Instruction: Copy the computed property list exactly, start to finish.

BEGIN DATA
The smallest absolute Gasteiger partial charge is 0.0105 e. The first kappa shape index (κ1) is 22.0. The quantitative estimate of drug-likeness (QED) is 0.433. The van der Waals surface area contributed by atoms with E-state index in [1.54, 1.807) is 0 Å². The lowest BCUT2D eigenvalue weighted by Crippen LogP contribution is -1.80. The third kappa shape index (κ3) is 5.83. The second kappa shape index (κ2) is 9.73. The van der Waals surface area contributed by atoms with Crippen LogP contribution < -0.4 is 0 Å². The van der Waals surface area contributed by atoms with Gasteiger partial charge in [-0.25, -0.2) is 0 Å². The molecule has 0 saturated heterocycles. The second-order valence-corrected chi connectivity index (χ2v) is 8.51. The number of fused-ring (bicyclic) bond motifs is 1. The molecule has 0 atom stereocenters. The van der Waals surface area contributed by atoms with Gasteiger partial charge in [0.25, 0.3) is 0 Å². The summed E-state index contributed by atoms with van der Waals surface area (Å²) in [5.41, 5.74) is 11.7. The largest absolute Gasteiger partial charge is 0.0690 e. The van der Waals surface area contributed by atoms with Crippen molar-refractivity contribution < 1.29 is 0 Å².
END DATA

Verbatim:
The smallest absolute Gasteiger partial charge is 0.0105 e. The first kappa shape index (κ1) is 22.0. The quantitative estimate of drug-likeness (QED) is 0.433. The van der Waals surface area contributed by atoms with E-state index in [1.54, 1.807) is 0 Å². The lowest BCUT2D eigenvalue weighted by Crippen LogP contribution is -1.80. The third kappa shape index (κ3) is 5.83. The second kappa shape index (κ2) is 9.73. The van der Waals surface area contributed by atoms with Crippen LogP contribution < -0.4 is 0 Å². The van der Waals surface area contributed by atoms with Gasteiger partial charge in [-0.25, -0.2) is 0 Å². The molecule has 0 saturated heterocycles. The second-order valence-corrected chi connectivity index (χ2v) is 8.51. The number of fused-ring (bicyclic) bond motifs is 1. The molecule has 0 atom stereocenters. The van der Waals surface area contributed by atoms with Gasteiger partial charge in [0.25, 0.3) is 0 Å². The summed E-state index contributed by atoms with van der Waals surface area (Å²) in [5.41, 5.74) is 11.7. The largest absolute Gasteiger partial charge is 0.0690 e. The van der Waals surface area contributed by atoms with Crippen molar-refractivity contribution < 1.29 is 0 Å².